I'm also very interested in the mechanics involved with this. Since individuals don't hold SDRs, who is spending them? When you say Ukraine spent a large amount of its SDR allocation in order to purchase natural gas, who was purchasing?

    I'm guessing this last question is just a general international trade query (the mechanics of which I always need to brush up on from time to time) and are not special to the SDR.

    1. From what I've read, the US has a far more nuanced relationship to SDRs/IMF than most nations. You're right that the US has a huge influence over the IMF, therefore it has an incentive to be an SDR accumulator in order to preserve the integrity of the system. At the same time, a large contingent of US voters who are skeptical of "IMF world government" which you'd assume would militate against the US having a large stash of SDRs.

      As for mechanics of SDR trading, the Ukrainian government probably owns Ukraine's gas infrastructure. Perhaps it transferred SDRs directly to the Russian government to pay for natural gas, assuming the seller was a government owned gas company. Or it could have sold its SDRs to a third party (either the IMF or some other government) in exchange for dollars, then paid the Russian seller. I don't know the details.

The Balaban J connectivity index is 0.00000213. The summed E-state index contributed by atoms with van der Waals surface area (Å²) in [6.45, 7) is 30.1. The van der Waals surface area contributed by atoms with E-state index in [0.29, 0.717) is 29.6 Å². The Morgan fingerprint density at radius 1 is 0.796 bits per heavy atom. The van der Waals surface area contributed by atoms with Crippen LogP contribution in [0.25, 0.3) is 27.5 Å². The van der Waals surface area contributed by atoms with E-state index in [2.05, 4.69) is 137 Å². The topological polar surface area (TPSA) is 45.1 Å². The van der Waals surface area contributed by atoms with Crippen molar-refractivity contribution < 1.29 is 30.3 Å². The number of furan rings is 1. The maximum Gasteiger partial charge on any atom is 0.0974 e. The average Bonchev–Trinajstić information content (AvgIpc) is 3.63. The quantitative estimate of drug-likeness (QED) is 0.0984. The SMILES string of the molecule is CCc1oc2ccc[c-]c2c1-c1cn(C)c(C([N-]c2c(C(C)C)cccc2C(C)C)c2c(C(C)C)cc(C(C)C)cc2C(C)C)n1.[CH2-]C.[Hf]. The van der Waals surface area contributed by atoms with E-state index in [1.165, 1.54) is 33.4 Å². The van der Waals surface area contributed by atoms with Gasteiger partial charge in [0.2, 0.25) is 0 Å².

2. JP, do you mind an off topic question? I'm reading old posts about "hot potato" money but I really don't get how money reflux to a modern independent central bank? Not sure if you would notice a comment on a really old post so that's why I wrote it here. Thanks for a great blog.